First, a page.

Review: Bobby Wellins in Glasgow

With Stan Tracey absent due to illness, Bobby Wellins raised spirits in a storming set with substitute pianist Paul Harrison, reports Anthony Troon

The prospect of hearing Stan Tracey and Bobby Wellins (pictured) – those two grand old stagers of British jazz – attracted a sizeable audience to the Old Fruitmarket in Glasgow on Sunday 30 June. But Stan had been taken ill and was unfit to travel: such bad news about an octogenarian treasure put a damper on the event.

Wellins raised spirits in the best way he knows by playing a storming set with the admirable Paul Harrison (apparently Stan’s choice) sitting in at the piano and proving again that Stan knows his onions when assessing talent. Now in his 30s, Paul was a young prodigy and is very active on the Scottish international jazz scene (SNJO etc). He provided very much what this quartet required from the keyboard – lucidity and some adventurous harmonic diversions.

With the astonishingly expressive and articulate Andy Cleyndert on bass and propulsive drumming from Clark Tracey, the group gelled quickly: but the last-minute change of pianist, and with Bobby suddenly promoted from guest to leader, any planned programme of songs probably had to be ditched.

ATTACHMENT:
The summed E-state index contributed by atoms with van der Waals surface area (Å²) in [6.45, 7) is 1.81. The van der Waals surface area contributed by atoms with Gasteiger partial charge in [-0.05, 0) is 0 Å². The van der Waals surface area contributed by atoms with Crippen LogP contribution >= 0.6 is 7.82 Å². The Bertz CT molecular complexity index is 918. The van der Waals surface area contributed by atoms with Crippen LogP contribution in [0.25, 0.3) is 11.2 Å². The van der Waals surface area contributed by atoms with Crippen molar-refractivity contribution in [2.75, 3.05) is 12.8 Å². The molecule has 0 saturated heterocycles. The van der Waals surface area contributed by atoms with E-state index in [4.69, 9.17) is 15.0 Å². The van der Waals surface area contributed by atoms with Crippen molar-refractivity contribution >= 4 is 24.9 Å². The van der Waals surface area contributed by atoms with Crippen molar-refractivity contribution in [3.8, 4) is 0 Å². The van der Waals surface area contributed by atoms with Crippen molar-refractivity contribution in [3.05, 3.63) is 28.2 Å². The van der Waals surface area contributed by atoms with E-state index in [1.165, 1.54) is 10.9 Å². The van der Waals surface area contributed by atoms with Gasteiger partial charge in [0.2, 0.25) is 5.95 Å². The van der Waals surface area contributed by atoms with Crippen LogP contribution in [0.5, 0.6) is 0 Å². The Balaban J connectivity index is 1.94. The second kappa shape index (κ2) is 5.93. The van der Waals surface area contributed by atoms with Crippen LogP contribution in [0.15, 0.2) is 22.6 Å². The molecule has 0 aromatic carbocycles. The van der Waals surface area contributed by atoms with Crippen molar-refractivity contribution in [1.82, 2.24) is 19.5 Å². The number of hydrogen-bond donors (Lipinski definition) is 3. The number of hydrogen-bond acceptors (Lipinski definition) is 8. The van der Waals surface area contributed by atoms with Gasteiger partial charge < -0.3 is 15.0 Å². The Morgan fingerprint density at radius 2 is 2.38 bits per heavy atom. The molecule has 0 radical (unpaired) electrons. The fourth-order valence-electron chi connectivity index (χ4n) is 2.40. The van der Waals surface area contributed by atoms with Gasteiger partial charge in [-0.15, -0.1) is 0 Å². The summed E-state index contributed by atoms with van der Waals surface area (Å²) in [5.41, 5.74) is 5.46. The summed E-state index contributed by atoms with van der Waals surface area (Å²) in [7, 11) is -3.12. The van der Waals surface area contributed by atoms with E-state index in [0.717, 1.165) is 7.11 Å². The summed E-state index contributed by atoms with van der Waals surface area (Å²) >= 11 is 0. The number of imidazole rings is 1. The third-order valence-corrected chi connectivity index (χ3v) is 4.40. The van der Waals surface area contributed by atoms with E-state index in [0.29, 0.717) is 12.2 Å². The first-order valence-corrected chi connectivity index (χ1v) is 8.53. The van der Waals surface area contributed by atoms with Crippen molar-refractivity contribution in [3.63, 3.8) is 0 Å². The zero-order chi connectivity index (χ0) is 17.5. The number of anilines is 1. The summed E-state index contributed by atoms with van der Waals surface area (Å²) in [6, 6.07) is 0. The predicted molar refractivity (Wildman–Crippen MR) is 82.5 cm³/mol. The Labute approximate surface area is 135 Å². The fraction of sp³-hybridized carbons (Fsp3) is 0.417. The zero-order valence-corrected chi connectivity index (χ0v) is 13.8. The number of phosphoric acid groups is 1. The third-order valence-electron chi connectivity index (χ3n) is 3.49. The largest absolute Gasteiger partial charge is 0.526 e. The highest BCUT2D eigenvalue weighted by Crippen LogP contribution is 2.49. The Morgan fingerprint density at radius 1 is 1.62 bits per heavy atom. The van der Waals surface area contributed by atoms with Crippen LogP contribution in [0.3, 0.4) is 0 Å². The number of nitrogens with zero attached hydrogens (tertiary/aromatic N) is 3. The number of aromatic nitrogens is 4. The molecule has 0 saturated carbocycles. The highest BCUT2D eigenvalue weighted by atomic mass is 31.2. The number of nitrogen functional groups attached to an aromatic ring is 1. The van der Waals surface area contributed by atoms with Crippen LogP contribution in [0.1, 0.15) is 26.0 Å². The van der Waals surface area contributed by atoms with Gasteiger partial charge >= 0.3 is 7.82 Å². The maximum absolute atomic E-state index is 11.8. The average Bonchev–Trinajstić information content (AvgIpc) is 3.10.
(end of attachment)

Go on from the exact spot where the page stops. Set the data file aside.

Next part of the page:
The quartet opened with an improvised blues to get things settled, Wellins playing in a sparse and economic style with that crafty sense of timing that drives the pulse forward. Harrison’s solos were resplendent with boppish phrasing and lavish runs, standing in contrast to the saxophonist’s lean lines. Taking Monk’s Mood as a duo, this pair’s level of understanding was truly exhilarating.

One of Clark Tracey’s thundering drum solos turned intriguingly into an exchange of ideas with Andy’s resourceful bass playing: for these were four players with a shedful of options. My Funny Valentine, opening out of time, blossomed into a warm ballad with chunky, quirky tenor and piano/bass conversation. Closing with a very fast Lover Man, Bobby Wellins left a happy bunch of his countryfolk – but all thinking too of the missing Stan. Earlier, supporting duo Steve Hamilton (p) and Paul Towndrow (ss) played a very cerebral set of originals such as Cryogenics, nicely crafted and featuring unexpected intervals. Closing though with Ray Noble’s The Very Thought of You (from 1934) was a neat touch which brought the audience back into their comfort zone.

Photo by Brian Payne

Relax with the luxurious print edition of Jazz Journal and enjoy more jazz news, reviews, features and debate.

post a comment